The wingspan is 30–39 mm. Adults are on wing from May to August. There are two generations per year.
The larvae feed on the leaves of Rubus species (including black raspberry and purple-flowering raspberry).Horithyatira decorata
Horithyatira decorata is a moth in the family Drepanidae. It is found from the north-eastern Himalaya and Nepal to southern China and Taiwan.Lydia of Thyatira
Lydia of Thyatira (Greek: Λυδία) is a woman mentioned in the New Testament who is regarded as the first documented convert to Christianity in Europe. Several Christian denominations have designated her a saint.Macrothyatira oblonga
Macrothyatira oblonga is a moth in the family Drepanidae first described by Gustave Arthur Poujade in 1887. It is found in the Chinese provinces of Sichuan and Yunnan.The forewings are dark greyish fuscous with wavy cross lines. The basal patch is small, projecting in the middle somewhat in the shape of a duck's beak. There is a small white spot at the middle of the costa and a large and a small white spot on the inner margin, often united. There is also an oblique rounded white apical patch and a small flattened anal patch. The wavy dark transverse lines are alternated with paler spaces and the outer and subterminal lines are edged with grey. The terminal lunules are dark with grey edges. The hindwings are fuscous tinged with luteous and there is a darker obscurely marked subterminal band.Mill Bridge, North Carolina
Mill Bridge is an unincorporated town and populated place officially registered as Mill Bridge in 1874. It is located in Mount Ulla Township, Rowan County, North Carolina, United States. The prominent features include the Kerr Mill and Thyatira Presbyterian Church.Peach blossom
The peach blossom (Thyatira batis) is a moth of the family Drepanidae. It was first described by Carl Linnaeus in his 1758 10th edition of Systema Naturae.It is found throughout Europe and east through the Palearctic to Japan and Mongolia. It is a fairly common species in the British Isles.
It is a striking species with brown forewings marked with five pink and white blotches which do rather resemble the petals of peach blossom. The hindwings are buff and grey. The wingspan is 40–45 mm. The species flies at night, in western Europe in June and July sometimes with a partial second brood emerges in late August and September. The species is attracted to light and sugar.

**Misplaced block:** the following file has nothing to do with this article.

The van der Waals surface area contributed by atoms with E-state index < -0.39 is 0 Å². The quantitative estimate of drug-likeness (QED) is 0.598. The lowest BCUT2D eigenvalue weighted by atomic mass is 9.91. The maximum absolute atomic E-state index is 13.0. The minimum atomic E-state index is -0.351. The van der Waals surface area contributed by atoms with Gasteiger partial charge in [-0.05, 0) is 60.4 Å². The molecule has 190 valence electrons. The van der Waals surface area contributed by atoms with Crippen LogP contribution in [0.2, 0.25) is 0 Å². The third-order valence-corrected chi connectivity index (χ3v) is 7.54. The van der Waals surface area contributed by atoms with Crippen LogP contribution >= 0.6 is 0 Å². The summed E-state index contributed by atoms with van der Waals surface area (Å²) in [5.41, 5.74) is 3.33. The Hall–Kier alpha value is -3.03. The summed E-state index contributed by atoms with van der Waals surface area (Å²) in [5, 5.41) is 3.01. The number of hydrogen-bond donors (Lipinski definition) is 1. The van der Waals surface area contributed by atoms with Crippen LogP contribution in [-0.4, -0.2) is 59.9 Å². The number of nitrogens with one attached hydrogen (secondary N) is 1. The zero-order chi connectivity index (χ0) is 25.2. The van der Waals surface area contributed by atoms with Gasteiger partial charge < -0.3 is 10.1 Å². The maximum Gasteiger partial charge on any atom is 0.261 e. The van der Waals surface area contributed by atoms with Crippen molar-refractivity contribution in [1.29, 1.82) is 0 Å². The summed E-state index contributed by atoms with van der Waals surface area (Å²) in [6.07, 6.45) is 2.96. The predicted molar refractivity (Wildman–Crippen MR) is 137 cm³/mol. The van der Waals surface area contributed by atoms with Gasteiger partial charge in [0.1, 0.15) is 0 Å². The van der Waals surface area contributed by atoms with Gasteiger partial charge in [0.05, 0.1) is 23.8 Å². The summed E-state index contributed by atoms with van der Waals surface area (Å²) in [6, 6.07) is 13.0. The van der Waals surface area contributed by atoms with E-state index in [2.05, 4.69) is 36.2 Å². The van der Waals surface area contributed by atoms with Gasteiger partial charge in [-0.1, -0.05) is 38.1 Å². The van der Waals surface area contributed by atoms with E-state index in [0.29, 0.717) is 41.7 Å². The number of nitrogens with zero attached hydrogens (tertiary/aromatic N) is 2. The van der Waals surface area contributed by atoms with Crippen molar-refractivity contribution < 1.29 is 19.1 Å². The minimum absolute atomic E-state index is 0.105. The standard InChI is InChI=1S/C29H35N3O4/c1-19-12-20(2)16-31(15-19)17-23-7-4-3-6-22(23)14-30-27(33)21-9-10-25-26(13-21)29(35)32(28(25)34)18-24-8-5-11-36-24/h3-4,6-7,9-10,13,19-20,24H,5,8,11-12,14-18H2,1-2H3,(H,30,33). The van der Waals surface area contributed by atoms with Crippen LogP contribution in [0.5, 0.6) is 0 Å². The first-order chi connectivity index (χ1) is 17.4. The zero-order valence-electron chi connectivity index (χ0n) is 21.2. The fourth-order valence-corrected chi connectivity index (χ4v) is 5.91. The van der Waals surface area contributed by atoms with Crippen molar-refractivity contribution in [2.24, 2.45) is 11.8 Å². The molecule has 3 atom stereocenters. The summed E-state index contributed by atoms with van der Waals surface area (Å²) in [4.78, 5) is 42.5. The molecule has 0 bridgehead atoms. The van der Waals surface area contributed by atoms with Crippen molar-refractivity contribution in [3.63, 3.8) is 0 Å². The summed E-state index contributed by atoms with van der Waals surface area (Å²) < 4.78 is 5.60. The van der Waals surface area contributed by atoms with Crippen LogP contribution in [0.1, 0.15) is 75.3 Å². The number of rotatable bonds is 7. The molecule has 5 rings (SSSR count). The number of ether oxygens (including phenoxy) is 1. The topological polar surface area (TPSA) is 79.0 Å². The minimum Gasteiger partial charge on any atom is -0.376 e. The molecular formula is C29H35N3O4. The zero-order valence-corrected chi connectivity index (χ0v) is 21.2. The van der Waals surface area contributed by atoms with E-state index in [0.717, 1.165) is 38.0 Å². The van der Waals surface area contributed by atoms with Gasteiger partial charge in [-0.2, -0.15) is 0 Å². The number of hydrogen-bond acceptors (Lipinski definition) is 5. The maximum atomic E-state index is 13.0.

The larva is brown with white markings and several humps along its back. At rest it raises both ends as with many drepanids. It feeds on various Rubus species. The species overwinters as a pupa.
^ The flight season refers to the British Isles. This may vary in other parts of the range.Pseudothyatira
Pseudothyatira is a monotypic moth genus of the family Drepanidae first described by Augustus Radcliffe Grote in 1864. Its only species, Pseudothyatira cymatophoroides, the tufted thyatirid moth, was first described by Achille Guenée in 1852. It is found in North America in Newfoundland, British Columbia, northern California, Maryland, West Virginia, Kansas and North Carolina.
The wingspan is 38–44 mm. The moth flies from June to September depending on the location.
The larvae feed on Betula nigra, Betula populifolia and Prunus virginiaca.Revelation 2
Revelation 2 is the second chapter of the Book of Revelation or the Apocalypse of John in the New Testament of the Christian Bible. The book is traditionally attributed to John the Apostle, but the precise identity of the author remains a point of academic debate. This chapter contains messages to churches of Ephesus, Smyrna, Pergamum and Thyatira, four of the seven churches of Asia located in modern-day Turkey, with messages for the other three churches appearing in chapter 3.Sarukhan, Bey of Magnesia
Sarukhan (1300/01–1345/46) was a Turkish Bey of Magnesia (present-day Manisa, Turkey).Sarukhan was a Turkish Emir who is remembered for his conquest in the Anatolian Peninsula. In 1313, he occupied Thyatira (present-day Akhisar, Manisa Province), and then left his name "Saruhan" to the region he had occupied, becoming an independent ruler and transmitting the region to his descendants.At one point in 1336, Sarukhan formed an alliance with the Byzantine Emperor Andronicus the Younger, and supported him militarily in two sieges against the Genoese, in Mytilene and Phocaea. In 1341 however he attacked Constantinople with a fleet, but was repulsed around the Chersonesus in 1341.Thyatira, Mississippi
Thyatira is an unincorporated community in eastern Tate County, Mississippi. It is approximately 11 miles east of the county seat of Senatobia and 21 miles west of Holly Springs in Marshall County. The main thoroughfare is Mississippi Highway 4. It is home to two of the oldest Churches of Christ on record in the state, both of which bear the same name: Thyatira Church of Christ. Its elevation is 371 feet (131 m).Thyatira (genus)
Thyatira is a genus of moths belonging to the subfamily Thyatirinae. It was erected by Ferdinand Ochsenheimer in 1816.Thyatira Presbyterian Church, Cemetery, and Manse
Thyatira Presbyterian Church, Cemetery, and Manse is a historic church at 220 White Road off NC 150 in Mill Bridge in Rowan County, North Carolina, ten miles west of the town of Salisbury. Presbyterians have been worshiping at this site since at least 1753.The current Gothic Revival church building was constructed between 1858 and 1860 and added to the National Register of Historic Places in 1984. The church was originally organized as early as 1753 as Cathey's Meeting Place on its current site on Cathye's Creek. The adjacent cemetery features gravestones dating back to 1755. The church is still in active use, and the congregation is currently affiliated with the Presbyterian Church (USA).